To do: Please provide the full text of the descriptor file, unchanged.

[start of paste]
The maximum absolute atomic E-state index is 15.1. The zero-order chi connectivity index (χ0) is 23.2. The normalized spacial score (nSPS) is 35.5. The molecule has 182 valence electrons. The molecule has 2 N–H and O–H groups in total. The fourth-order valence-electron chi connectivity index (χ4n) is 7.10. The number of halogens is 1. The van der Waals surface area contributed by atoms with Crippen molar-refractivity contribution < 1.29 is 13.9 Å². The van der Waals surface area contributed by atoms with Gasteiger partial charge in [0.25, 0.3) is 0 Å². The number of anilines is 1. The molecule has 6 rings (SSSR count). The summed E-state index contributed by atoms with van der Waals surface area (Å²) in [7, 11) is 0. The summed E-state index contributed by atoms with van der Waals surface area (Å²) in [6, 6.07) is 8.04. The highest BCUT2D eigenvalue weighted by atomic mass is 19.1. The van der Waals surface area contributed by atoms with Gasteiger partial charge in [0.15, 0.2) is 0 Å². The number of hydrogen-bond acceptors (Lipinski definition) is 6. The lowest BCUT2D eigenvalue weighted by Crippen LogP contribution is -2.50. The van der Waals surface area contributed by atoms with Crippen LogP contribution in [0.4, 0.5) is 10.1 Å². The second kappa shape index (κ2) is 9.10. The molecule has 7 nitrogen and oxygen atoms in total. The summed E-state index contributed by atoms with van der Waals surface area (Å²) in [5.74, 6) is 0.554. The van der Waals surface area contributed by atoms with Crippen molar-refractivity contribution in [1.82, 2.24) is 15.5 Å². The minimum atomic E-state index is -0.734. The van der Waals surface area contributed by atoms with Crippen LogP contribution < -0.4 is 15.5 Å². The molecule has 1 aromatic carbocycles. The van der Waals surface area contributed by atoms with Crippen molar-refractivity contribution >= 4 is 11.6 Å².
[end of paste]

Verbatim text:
The maximum absolute atomic E-state index is 15.1. The zero-order chi connectivity index (χ0) is 23.2. The normalized spacial score (nSPS) is 35.5. The molecule has 182 valence electrons. The molecule has 2 N–H and O–H groups in total. The fourth-order valence-electron chi connectivity index (χ4n) is 7.10. The number of halogens is 1. The van der Waals surface area contributed by atoms with Crippen molar-refractivity contribution < 1.29 is 13.9 Å². The van der Waals surface area contributed by atoms with Gasteiger partial charge in [0.25, 0.3) is 0 Å². The number of anilines is 1. The molecule has 6 rings (SSSR count). The summed E-state index contributed by atoms with van der Waals surface area (Å²) in [7, 11) is 0. The summed E-state index contributed by atoms with van der Waals surface area (Å²) in [6, 6.07) is 8.04. The highest BCUT2D eigenvalue weighted by atomic mass is 19.1. The van der Waals surface area contributed by atoms with Gasteiger partial charge in [0.15, 0.2) is 0 Å². The number of hydrogen-bond acceptors (Lipinski definition) is 6. The lowest BCUT2D eigenvalue weighted by Crippen LogP contribution is -2.50. The van der Waals surface area contributed by atoms with Crippen LogP contribution in [0.4, 0.5) is 10.1 Å². The second kappa shape index (κ2) is 9.10. The molecule has 7 nitrogen and oxygen atoms in total. The summed E-state index contributed by atoms with van der Waals surface area (Å²) in [5.74, 6) is 0.554. The van der Waals surface area contributed by atoms with Crippen molar-refractivity contribution in [1.82, 2.24) is 15.5 Å². The minimum atomic E-state index is -0.734. The van der Waals surface area contributed by atoms with Crippen LogP contribution < -0.4 is 15.5 Å². The molecule has 1 aromatic carbocycles. The van der Waals surface area contributed by atoms with Crippen molar-refractivity contribution >= 4 is 11.6 Å².